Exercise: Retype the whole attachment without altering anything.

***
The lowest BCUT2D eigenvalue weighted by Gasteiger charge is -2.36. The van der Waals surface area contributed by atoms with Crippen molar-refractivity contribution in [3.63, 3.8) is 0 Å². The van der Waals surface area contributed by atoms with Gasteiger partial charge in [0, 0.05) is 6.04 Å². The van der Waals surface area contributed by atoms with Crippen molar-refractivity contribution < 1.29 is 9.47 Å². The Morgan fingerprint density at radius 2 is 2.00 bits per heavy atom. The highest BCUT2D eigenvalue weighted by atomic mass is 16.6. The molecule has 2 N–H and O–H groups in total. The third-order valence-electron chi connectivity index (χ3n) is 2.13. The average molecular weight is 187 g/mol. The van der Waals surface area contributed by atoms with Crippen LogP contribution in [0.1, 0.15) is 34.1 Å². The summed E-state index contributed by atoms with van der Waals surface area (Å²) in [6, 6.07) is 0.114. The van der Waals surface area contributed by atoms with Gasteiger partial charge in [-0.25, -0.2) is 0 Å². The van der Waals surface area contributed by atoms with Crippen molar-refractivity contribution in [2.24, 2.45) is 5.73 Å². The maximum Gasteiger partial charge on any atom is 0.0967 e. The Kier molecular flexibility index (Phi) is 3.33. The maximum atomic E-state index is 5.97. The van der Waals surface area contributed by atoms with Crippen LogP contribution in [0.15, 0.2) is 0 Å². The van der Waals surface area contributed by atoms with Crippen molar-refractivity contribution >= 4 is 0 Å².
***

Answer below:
The lowest BCUT2D eigenvalue weighted by Gasteiger charge is -2.36. The van der Waals surface area contributed by atoms with Crippen molar-refractivity contribution in [3.63, 3.8) is 0 Å². The van der Waals surface area contributed by atoms with Gasteiger partial charge in [0, 0.05) is 6.04 Å². The van der Waals surface area contributed by atoms with Crippen molar-refractivity contribution < 1.29 is 9.47 Å². The Morgan fingerprint density at radius 2 is 2.00 bits per heavy atom. The highest BCUT2D eigenvalue weighted by atomic mass is 16.6. The molecule has 2 N–H and O–H groups in total. The third-order valence-electron chi connectivity index (χ3n) is 2.13. The average molecular weight is 187 g/mol. The van der Waals surface area contributed by atoms with Crippen LogP contribution in [0.1, 0.15) is 34.1 Å². The summed E-state index contributed by atoms with van der Waals surface area (Å²) in [6, 6.07) is 0.114. The van der Waals surface area contributed by atoms with Gasteiger partial charge in [-0.25, -0.2) is 0 Å². The van der Waals surface area contributed by atoms with Crippen molar-refractivity contribution in [2.24, 2.45) is 5.73 Å². The maximum Gasteiger partial charge on any atom is 0.0967 e. The Kier molecular flexibility index (Phi) is 3.33. The maximum atomic E-state index is 5.97. The van der Waals surface area contributed by atoms with Crippen LogP contribution in [0.15, 0.2) is 0 Å². The van der Waals surface area contributed by atoms with Crippen molar-refractivity contribution >= 4 is 0 Å².